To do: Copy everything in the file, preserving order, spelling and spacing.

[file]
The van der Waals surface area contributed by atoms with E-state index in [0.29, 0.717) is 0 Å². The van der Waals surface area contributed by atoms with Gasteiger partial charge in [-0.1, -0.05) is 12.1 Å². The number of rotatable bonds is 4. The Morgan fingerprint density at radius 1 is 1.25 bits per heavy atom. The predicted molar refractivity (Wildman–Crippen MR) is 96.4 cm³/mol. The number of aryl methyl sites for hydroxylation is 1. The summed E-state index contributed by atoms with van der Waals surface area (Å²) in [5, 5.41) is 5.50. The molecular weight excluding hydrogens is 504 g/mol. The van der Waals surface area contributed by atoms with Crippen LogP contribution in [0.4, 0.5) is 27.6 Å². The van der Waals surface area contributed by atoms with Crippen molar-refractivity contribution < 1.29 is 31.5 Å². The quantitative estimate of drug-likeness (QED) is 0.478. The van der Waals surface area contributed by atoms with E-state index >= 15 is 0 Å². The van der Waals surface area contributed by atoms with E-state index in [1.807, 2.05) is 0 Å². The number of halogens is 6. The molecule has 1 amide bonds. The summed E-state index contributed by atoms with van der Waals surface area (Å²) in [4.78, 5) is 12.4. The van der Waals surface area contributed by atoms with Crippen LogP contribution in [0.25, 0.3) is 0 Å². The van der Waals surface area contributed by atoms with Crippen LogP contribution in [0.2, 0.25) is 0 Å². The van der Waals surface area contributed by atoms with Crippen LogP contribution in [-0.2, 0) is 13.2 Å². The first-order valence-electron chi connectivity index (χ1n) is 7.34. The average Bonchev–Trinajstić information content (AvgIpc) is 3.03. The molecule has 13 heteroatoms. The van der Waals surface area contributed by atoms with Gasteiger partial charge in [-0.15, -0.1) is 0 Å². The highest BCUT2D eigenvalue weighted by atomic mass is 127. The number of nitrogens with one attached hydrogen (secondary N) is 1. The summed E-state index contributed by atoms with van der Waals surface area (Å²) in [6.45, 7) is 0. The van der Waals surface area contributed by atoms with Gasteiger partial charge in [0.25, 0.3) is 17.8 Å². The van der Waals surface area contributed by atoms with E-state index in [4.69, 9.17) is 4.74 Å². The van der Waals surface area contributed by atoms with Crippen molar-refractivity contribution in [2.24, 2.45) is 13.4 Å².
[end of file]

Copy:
The van der Waals surface area contributed by atoms with E-state index in [0.29, 0.717) is 0 Å². The van der Waals surface area contributed by atoms with Gasteiger partial charge in [-0.1, -0.05) is 12.1 Å². The number of rotatable bonds is 4. The Morgan fingerprint density at radius 1 is 1.25 bits per heavy atom. The predicted molar refractivity (Wildman–Crippen MR) is 96.4 cm³/mol. The number of aryl methyl sites for hydroxylation is 1. The summed E-state index contributed by atoms with van der Waals surface area (Å²) in [5, 5.41) is 5.50. The molecular weight excluding hydrogens is 504 g/mol. The van der Waals surface area contributed by atoms with Crippen LogP contribution in [0.4, 0.5) is 27.6 Å². The van der Waals surface area contributed by atoms with Crippen molar-refractivity contribution < 1.29 is 31.5 Å². The quantitative estimate of drug-likeness (QED) is 0.478. The van der Waals surface area contributed by atoms with E-state index >= 15 is 0 Å². The van der Waals surface area contributed by atoms with E-state index in [1.807, 2.05) is 0 Å². The number of halogens is 6. The molecule has 1 amide bonds. The summed E-state index contributed by atoms with van der Waals surface area (Å²) in [4.78, 5) is 12.4. The van der Waals surface area contributed by atoms with Crippen LogP contribution in [0.25, 0.3) is 0 Å². The van der Waals surface area contributed by atoms with Crippen LogP contribution in [0.2, 0.25) is 0 Å². The van der Waals surface area contributed by atoms with Crippen LogP contribution in [-0.2, 0) is 13.2 Å². The first-order valence-electron chi connectivity index (χ1n) is 7.34. The average Bonchev–Trinajstić information content (AvgIpc) is 3.03. The molecule has 13 heteroatoms. The van der Waals surface area contributed by atoms with Gasteiger partial charge in [-0.15, -0.1) is 0 Å². The highest BCUT2D eigenvalue weighted by atomic mass is 127. The number of nitrogens with one attached hydrogen (secondary N) is 1. The summed E-state index contributed by atoms with van der Waals surface area (Å²) in [6.45, 7) is 0. The van der Waals surface area contributed by atoms with Gasteiger partial charge in [0.25, 0.3) is 17.8 Å². The van der Waals surface area contributed by atoms with E-state index in [4.69, 9.17) is 4.74 Å². The van der Waals surface area contributed by atoms with Crippen molar-refractivity contribution in [2.24, 2.45) is 13.4 Å².